100 Years Ago: The War Tax

The Intelligencer  April 12, 1915 (page 4)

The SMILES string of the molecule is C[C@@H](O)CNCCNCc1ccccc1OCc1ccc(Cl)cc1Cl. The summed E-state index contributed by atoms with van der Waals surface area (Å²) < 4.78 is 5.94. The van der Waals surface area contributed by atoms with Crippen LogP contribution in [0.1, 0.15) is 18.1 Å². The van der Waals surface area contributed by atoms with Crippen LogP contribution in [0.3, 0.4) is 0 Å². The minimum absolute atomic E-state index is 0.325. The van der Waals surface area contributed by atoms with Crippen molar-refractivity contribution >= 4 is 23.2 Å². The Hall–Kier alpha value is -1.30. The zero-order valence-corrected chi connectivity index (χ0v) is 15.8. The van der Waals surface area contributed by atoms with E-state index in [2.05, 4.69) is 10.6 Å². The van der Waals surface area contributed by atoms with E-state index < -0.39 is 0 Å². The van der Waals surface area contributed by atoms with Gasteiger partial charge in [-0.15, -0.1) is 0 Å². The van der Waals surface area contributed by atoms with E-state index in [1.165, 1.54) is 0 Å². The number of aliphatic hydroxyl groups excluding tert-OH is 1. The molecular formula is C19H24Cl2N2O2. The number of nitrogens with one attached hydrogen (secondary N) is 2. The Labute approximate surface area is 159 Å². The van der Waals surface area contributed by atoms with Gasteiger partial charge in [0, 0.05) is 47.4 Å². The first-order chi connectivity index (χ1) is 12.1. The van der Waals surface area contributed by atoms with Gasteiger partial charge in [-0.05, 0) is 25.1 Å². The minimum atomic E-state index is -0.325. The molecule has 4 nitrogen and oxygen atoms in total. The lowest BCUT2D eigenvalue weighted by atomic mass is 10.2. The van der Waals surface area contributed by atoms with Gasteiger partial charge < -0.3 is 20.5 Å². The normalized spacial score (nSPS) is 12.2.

“The War Tax. The Post Office Department, having given notice a week or two ago in connection with the War Revenue Act, that all letters and postcards mailed in Canada for delivery in Canada, the United States or Mexico, and letters mailed in Canada for delivery in the United Kingdom and British possessions generally, or wherever the two cent rate applied, should in addition to ordinary postage carry a one cent stamp as a War Tax, and also having notified the public that such war tax, while it should be paid preferably by the postage stamp marked ‘War Tax,’ could, if such stamp were not available, be paid by an ordinary one cent postage stamp, is now issuing further notice to the effect that postage stamps may be used for the prepayment of war duties on bank cheques, bills of exchange, promissory notes, express money orders, proprietary or patent medicines, perfumery, wines or champagne …  the intention being to provide facilities in those portions of the country where the excise stamps are not readily available.”